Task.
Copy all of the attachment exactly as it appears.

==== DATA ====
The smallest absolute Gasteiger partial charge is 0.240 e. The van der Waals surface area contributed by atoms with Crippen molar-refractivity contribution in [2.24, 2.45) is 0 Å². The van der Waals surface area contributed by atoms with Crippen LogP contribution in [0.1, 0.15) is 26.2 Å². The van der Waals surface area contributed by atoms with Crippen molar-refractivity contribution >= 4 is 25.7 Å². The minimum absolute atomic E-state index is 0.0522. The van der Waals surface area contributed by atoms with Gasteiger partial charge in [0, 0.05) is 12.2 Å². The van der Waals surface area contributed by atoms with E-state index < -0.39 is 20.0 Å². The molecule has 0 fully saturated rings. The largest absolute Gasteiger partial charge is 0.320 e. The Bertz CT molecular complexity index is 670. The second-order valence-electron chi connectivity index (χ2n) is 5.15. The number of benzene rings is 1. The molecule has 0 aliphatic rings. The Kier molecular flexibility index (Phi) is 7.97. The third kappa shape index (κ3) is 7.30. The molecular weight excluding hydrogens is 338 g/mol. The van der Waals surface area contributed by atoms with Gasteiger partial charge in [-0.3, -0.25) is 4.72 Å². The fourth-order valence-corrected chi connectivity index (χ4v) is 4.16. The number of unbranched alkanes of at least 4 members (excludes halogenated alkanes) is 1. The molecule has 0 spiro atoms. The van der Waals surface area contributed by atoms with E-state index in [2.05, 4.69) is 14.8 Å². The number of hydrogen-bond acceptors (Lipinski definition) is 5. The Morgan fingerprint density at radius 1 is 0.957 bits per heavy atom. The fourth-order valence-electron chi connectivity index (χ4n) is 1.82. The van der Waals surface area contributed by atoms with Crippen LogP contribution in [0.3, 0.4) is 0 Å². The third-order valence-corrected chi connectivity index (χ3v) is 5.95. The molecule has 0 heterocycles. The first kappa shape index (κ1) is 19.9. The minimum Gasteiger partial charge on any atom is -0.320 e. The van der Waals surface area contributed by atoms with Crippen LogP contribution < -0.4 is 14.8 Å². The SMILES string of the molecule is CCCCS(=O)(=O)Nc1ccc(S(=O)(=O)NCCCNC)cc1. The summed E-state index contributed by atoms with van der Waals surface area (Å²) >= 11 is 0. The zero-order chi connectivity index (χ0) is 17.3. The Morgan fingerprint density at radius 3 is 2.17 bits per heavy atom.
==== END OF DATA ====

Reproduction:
The smallest absolute Gasteiger partial charge is 0.240 e. The van der Waals surface area contributed by atoms with Crippen molar-refractivity contribution in [2.24, 2.45) is 0 Å². The van der Waals surface area contributed by atoms with Crippen LogP contribution in [0.1, 0.15) is 26.2 Å². The van der Waals surface area contributed by atoms with Crippen molar-refractivity contribution >= 4 is 25.7 Å². The minimum absolute atomic E-state index is 0.0522. The van der Waals surface area contributed by atoms with Gasteiger partial charge in [0, 0.05) is 12.2 Å². The van der Waals surface area contributed by atoms with E-state index < -0.39 is 20.0 Å². The molecule has 0 fully saturated rings. The largest absolute Gasteiger partial charge is 0.320 e. The Bertz CT molecular complexity index is 670. The second-order valence-electron chi connectivity index (χ2n) is 5.15. The number of benzene rings is 1. The molecule has 0 aliphatic rings. The Kier molecular flexibility index (Phi) is 7.97. The third kappa shape index (κ3) is 7.30. The molecular weight excluding hydrogens is 338 g/mol. The van der Waals surface area contributed by atoms with Gasteiger partial charge in [-0.3, -0.25) is 4.72 Å². The fourth-order valence-corrected chi connectivity index (χ4v) is 4.16. The number of unbranched alkanes of at least 4 members (excludes halogenated alkanes) is 1. The molecule has 0 spiro atoms. The van der Waals surface area contributed by atoms with E-state index in [2.05, 4.69) is 14.8 Å². The number of hydrogen-bond acceptors (Lipinski definition) is 5. The Morgan fingerprint density at radius 1 is 0.957 bits per heavy atom. The fourth-order valence-electron chi connectivity index (χ4n) is 1.82. The van der Waals surface area contributed by atoms with Crippen LogP contribution in [0.3, 0.4) is 0 Å². The third-order valence-corrected chi connectivity index (χ3v) is 5.95. The molecule has 0 heterocycles. The first kappa shape index (κ1) is 19.9. The minimum Gasteiger partial charge on any atom is -0.320 e. The van der Waals surface area contributed by atoms with Crippen LogP contribution < -0.4 is 14.8 Å². The SMILES string of the molecule is CCCCS(=O)(=O)Nc1ccc(S(=O)(=O)NCCCNC)cc1. The summed E-state index contributed by atoms with van der Waals surface area (Å²) >= 11 is 0. The zero-order chi connectivity index (χ0) is 17.3. The Morgan fingerprint density at radius 3 is 2.17 bits per heavy atom.